Nickel(II) acetate

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Nickel(II) acetate
Nickel(II) acetate tetrahydrate.jpg
Systematic IUPAC name
Nickel(2+) diacetate
3D model (Jmol)
ECHA InfoCard 100.006.147
EC Number 239-086-1
Molar mass 176.78 g·mol−1
Appearance Green Solid
Odor slight acetic acid
Density 1.798 g/cm3 (anhydrous)
1.744 g/cm3 (tetrahydrate)
Melting point decomposes when heated [1][2]
Easily soluble in cold water, hot water
Solubility Soluble in methanol
insoluble in diethyl ether, n-octanol
+4,690.0·10−6 cm3/mol
a = 4.764, b = 11.771, c = 8.425 Å
α = 90°, β = 93.6°, γ = 90°[3]
distorted octahedral
NFPA 704
Flammability code 0: Will not burn. E.g., water Health code 2: Intense or continued but not chronic exposure could cause temporary incapacitation or possible residual injury. E.g., chloroform Reactivity code 0: Normally stable, even under fire exposure conditions, and is not reactive with water. E.g., liquid nitrogen Special hazards (white): no codeNFPA 704 four-colored diamond
Lethal dose or concentration (LD, LC):
350 mg/kg (rat, oral)
410 mg/kg (mouse, oral)[4]
Except where otherwise noted, data are given for materials in their standard state (at 25 °C [77 °F], 100 kPa).
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Infobox references

Nickel(II) acetate is the name for chemical compound with the formula Ni(CH3CO2)2·2 H2O or Ni(CH3COO)2·2 H2O also abbreviated Ni(OAc)2·2 H2O. The green tetrahydrate Ni(CH3COO)2·4 H2O is more common. It is used for electroplating.

Synthesis and structure[edit]

The compound can be prepared by treating nickel or nickel(II) carbonate with acetic acid:

NiCO3 + 2 CH3CO2H + 3 H2O → Ni(CH3CO2)2·4 H2O + CO2

The green tetrahydrate has been shown by X-ray crystallography to adopt an octahedral structure, the central nickel centre being coordinated by four water molecules and two acetate ligands.[5] It may be dehydrated in vacuo, by reaction with acetic anhydride,[6] or by heat.[7]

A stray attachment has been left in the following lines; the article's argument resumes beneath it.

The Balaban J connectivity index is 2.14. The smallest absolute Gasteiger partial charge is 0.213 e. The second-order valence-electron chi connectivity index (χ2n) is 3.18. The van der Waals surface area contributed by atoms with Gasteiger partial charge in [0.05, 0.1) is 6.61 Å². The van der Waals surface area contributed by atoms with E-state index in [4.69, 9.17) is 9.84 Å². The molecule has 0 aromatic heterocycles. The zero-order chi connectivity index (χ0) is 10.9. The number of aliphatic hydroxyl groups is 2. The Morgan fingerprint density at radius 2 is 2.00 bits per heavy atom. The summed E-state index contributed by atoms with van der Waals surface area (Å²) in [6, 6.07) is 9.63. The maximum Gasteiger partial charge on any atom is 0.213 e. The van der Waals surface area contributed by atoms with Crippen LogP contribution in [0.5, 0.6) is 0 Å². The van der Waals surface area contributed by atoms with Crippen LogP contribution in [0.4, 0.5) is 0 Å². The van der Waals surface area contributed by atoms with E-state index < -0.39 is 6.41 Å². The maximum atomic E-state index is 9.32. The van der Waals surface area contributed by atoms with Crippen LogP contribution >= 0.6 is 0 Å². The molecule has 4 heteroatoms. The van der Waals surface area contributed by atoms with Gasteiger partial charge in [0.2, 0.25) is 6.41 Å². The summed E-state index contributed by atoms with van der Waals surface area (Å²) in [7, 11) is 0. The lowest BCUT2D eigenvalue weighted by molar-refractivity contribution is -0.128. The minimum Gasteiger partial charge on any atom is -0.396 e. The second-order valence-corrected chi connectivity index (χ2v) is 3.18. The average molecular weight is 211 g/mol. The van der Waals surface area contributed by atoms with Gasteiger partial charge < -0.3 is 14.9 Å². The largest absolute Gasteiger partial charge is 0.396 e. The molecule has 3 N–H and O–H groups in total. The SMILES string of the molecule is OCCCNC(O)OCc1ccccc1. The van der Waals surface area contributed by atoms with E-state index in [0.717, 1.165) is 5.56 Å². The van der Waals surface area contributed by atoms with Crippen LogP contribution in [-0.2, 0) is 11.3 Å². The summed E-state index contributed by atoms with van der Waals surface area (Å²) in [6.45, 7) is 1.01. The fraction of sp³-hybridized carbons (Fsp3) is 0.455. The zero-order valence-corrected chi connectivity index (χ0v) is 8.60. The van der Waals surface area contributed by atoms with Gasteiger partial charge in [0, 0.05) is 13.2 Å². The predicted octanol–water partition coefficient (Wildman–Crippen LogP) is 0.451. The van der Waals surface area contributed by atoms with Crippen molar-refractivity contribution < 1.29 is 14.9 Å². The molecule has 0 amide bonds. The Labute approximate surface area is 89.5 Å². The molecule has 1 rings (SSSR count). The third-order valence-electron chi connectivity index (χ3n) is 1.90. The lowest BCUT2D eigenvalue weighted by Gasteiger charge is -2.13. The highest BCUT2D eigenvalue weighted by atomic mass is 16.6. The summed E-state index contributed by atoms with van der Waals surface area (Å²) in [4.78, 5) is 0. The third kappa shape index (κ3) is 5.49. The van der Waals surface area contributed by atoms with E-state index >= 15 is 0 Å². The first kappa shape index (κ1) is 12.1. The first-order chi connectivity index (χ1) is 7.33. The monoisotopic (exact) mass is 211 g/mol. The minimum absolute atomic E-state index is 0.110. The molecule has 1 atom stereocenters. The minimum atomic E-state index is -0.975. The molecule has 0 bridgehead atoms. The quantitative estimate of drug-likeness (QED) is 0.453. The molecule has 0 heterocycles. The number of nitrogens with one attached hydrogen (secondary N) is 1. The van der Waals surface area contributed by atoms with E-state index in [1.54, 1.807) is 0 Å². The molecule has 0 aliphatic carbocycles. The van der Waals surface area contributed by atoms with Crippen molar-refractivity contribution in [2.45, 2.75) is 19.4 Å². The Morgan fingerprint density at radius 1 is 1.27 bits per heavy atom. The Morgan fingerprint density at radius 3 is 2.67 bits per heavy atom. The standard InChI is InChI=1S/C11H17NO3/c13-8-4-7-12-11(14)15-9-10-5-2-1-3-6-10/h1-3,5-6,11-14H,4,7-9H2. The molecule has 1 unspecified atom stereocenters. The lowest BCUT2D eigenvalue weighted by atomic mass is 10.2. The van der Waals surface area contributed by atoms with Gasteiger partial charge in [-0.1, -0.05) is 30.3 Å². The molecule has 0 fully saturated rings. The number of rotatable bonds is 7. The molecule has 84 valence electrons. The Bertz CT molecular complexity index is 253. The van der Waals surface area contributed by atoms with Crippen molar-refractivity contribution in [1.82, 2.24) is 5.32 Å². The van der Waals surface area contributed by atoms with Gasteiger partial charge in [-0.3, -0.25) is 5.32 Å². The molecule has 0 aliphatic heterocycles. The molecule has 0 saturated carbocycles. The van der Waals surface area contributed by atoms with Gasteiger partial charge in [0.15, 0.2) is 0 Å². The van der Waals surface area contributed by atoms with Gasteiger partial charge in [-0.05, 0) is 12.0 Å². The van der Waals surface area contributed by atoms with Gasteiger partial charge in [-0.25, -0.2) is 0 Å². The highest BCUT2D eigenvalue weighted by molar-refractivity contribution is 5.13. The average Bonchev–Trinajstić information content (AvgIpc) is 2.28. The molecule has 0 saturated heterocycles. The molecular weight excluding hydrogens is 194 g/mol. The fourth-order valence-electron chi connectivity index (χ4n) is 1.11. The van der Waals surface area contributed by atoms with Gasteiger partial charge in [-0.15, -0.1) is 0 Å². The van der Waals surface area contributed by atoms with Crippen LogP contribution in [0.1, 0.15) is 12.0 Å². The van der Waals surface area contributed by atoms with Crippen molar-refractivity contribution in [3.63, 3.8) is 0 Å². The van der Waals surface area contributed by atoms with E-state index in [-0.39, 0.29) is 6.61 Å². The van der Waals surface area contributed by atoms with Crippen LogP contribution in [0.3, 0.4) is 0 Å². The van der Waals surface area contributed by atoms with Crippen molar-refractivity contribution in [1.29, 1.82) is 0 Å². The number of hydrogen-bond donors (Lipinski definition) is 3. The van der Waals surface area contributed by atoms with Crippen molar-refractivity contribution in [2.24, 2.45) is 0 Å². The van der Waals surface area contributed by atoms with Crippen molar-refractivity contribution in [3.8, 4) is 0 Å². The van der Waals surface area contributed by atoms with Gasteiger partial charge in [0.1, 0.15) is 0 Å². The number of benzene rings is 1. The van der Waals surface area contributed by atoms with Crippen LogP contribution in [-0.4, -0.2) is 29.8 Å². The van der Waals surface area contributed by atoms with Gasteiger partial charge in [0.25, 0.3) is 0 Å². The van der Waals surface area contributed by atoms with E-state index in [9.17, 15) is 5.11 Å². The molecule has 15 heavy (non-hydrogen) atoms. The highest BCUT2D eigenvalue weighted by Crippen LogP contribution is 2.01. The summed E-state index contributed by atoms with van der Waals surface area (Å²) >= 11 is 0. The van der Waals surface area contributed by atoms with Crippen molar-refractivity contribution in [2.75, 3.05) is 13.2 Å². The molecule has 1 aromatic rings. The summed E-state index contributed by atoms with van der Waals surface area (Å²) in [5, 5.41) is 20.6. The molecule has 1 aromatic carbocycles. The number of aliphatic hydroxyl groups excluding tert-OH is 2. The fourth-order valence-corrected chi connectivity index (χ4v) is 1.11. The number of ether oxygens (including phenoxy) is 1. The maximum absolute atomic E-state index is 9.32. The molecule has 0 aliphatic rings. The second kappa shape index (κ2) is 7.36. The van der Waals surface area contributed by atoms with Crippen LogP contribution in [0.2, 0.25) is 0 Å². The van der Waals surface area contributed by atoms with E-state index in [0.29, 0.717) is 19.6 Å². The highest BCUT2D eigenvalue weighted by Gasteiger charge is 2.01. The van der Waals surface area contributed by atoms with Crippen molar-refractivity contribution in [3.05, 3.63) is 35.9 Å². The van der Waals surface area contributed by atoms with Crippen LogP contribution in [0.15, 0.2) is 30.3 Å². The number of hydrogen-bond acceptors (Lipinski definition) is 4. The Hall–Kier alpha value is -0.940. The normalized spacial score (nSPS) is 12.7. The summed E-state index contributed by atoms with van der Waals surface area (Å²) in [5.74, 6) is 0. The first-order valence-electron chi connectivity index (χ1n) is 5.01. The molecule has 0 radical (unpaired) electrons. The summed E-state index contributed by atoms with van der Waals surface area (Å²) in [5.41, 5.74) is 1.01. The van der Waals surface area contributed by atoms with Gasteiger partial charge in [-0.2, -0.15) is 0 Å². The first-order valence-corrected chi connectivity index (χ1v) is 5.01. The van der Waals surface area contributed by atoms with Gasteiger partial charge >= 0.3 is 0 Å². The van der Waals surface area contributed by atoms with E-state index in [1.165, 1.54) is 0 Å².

Nickel salts are carcinogenic and irritate the skin.


  1. ^ M. A. Mohamed, S. A. Halawy, M. M. Ebrahim: "Non-isothermal decomposition of nickel acetate tetrahydrate", in: Journal of Analytical and Applied Pyrolysis, 1993, 27 (2), S. 109–110. doi:10.1016/0165-2370(93)80002-H.
  2. ^ G. A. M. Hussein, A. K. H. Nohman, K. M. A. Attyia: "Characterization of the decomposition course of nickel acetate tetrahydrate in air", in: Journal of Thermal Analysis and Calorimetry, 1994, 42, S. 1155–1165; doi:10.1007/BF02546925.
  3. ^ Downie, T. C.; Harrison, W.; Raper, E. S.; Hepworth, M. A. (15 March 1971). "A three-dimensional study of the crystal structure of nickel acetate tetrahydrate". Acta Crystallographica Section B. 27 (3): 706–712. doi:10.1107/S0567740871002802. 
  4. ^ "Nickel metal and other compounds (as Ni)". Immediately Dangerous to Life and Health. National Institute for Occupational Safety and Health (NIOSH). 
  5. ^ Van Niekerk, J. N.; Schoening, F. R. L. (1953). "The crystal structures of nickel acetate, Ni(CH3COO)2·4H2O, and cobalt acetate, Co(CH3COO)2·4H2O". Acta Crystallogr. 6 (7): 609–612. doi:10.1107/S0365110X5300171X. 
  6. ^ Lascelles, Keith; Morgan, Lindsay G.; Nicholls, David; Beyersmann, Detmar (2005), "Nickel Compounds", Ullmann's Encyclopedia of Industrial Chemistry, Weinheim: Wiley-VCH, doi:10.1002/14356007.a17_235.pub2 
  7. ^ Tappmeyer, W. P.; Davidson, Arthur W. (1963). "Cobalt and Nickel Acetates in Anhydrous Acetic Acid". Inorg. Chem. 2 (4): 823–825. doi:10.1021/ic50008a039.